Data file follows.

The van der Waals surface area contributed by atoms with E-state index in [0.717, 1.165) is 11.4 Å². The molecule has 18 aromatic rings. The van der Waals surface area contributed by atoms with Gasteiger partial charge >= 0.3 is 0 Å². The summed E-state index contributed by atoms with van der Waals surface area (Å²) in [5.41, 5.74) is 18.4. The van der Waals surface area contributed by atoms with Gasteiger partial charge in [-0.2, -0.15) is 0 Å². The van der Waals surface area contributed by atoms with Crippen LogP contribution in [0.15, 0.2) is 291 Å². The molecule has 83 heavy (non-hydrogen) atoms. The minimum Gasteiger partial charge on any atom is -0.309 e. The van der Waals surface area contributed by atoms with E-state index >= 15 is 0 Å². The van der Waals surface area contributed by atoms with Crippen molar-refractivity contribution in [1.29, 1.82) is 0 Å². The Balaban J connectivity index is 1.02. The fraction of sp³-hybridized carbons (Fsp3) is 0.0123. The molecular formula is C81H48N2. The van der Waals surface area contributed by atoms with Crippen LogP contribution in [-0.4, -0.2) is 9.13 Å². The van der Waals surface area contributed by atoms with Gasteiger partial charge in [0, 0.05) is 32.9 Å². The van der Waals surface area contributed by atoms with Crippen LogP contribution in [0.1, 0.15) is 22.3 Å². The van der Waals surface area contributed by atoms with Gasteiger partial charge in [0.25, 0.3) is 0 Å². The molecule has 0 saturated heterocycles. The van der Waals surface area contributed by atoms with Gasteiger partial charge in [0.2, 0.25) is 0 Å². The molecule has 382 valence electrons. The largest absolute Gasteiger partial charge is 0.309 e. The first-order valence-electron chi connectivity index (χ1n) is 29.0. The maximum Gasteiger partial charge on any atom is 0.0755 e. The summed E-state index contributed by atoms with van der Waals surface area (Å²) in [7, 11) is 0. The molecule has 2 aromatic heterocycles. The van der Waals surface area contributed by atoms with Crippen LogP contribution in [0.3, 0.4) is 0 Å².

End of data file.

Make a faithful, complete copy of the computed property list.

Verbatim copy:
The van der Waals surface area contributed by atoms with E-state index in [0.717, 1.165) is 11.4 Å². The molecule has 18 aromatic rings. The van der Waals surface area contributed by atoms with Gasteiger partial charge >= 0.3 is 0 Å². The summed E-state index contributed by atoms with van der Waals surface area (Å²) in [5.41, 5.74) is 18.4. The van der Waals surface area contributed by atoms with Gasteiger partial charge in [-0.2, -0.15) is 0 Å². The van der Waals surface area contributed by atoms with Crippen LogP contribution in [0.15, 0.2) is 291 Å². The molecule has 83 heavy (non-hydrogen) atoms. The minimum Gasteiger partial charge on any atom is -0.309 e. The van der Waals surface area contributed by atoms with E-state index >= 15 is 0 Å². The van der Waals surface area contributed by atoms with Crippen molar-refractivity contribution in [1.29, 1.82) is 0 Å². The Balaban J connectivity index is 1.02. The fraction of sp³-hybridized carbons (Fsp3) is 0.0123. The molecular formula is C81H48N2. The van der Waals surface area contributed by atoms with Crippen LogP contribution in [-0.4, -0.2) is 9.13 Å². The van der Waals surface area contributed by atoms with Gasteiger partial charge in [0, 0.05) is 32.9 Å². The van der Waals surface area contributed by atoms with Crippen LogP contribution in [0.1, 0.15) is 22.3 Å². The van der Waals surface area contributed by atoms with Gasteiger partial charge in [0.25, 0.3) is 0 Å². The molecule has 0 saturated heterocycles. The van der Waals surface area contributed by atoms with Gasteiger partial charge in [0.2, 0.25) is 0 Å². The molecule has 382 valence electrons. The largest absolute Gasteiger partial charge is 0.309 e. The first-order valence-electron chi connectivity index (χ1n) is 29.0. The maximum Gasteiger partial charge on any atom is 0.0755 e. The summed E-state index contributed by atoms with van der Waals surface area (Å²) in [7, 11) is 0. The molecule has 2 aromatic heterocycles. The van der Waals surface area contributed by atoms with Crippen LogP contribution in [0.3, 0.4) is 0 Å².